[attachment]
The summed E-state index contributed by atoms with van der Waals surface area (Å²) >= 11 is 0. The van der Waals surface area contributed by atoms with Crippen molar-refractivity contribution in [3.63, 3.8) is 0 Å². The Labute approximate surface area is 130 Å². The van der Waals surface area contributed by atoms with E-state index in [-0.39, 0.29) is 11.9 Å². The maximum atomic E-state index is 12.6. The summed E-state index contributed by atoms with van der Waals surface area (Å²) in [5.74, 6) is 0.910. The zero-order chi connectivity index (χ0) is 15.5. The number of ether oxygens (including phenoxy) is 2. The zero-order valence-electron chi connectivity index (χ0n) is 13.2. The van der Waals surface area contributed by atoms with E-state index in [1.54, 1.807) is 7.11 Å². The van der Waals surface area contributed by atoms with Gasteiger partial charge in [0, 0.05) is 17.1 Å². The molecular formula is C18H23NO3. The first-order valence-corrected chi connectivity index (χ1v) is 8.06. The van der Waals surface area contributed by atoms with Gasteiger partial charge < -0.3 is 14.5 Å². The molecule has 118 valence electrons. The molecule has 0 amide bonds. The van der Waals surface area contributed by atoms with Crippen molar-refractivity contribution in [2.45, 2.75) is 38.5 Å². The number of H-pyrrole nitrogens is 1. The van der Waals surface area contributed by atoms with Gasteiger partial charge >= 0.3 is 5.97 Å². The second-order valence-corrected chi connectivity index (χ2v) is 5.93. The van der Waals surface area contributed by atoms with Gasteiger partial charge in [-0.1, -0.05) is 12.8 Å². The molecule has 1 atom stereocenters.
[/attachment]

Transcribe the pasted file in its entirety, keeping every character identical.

The summed E-state index contributed by atoms with van der Waals surface area (Å²) >= 11 is 0. The van der Waals surface area contributed by atoms with Crippen molar-refractivity contribution in [3.63, 3.8) is 0 Å². The Labute approximate surface area is 130 Å². The van der Waals surface area contributed by atoms with E-state index in [-0.39, 0.29) is 11.9 Å². The maximum atomic E-state index is 12.6. The summed E-state index contributed by atoms with van der Waals surface area (Å²) in [5.74, 6) is 0.910. The zero-order chi connectivity index (χ0) is 15.5. The number of ether oxygens (including phenoxy) is 2. The zero-order valence-electron chi connectivity index (χ0n) is 13.2. The van der Waals surface area contributed by atoms with E-state index in [1.54, 1.807) is 7.11 Å². The van der Waals surface area contributed by atoms with Gasteiger partial charge in [0, 0.05) is 17.1 Å². The molecular formula is C18H23NO3. The first-order valence-corrected chi connectivity index (χ1v) is 8.06. The van der Waals surface area contributed by atoms with Gasteiger partial charge < -0.3 is 14.5 Å². The molecule has 118 valence electrons. The molecule has 0 amide bonds. The van der Waals surface area contributed by atoms with Crippen molar-refractivity contribution in [2.45, 2.75) is 38.5 Å². The number of H-pyrrole nitrogens is 1. The van der Waals surface area contributed by atoms with Gasteiger partial charge >= 0.3 is 5.97 Å². The second-order valence-corrected chi connectivity index (χ2v) is 5.93. The van der Waals surface area contributed by atoms with Gasteiger partial charge in [-0.1, -0.05) is 12.8 Å². The molecule has 1 atom stereocenters.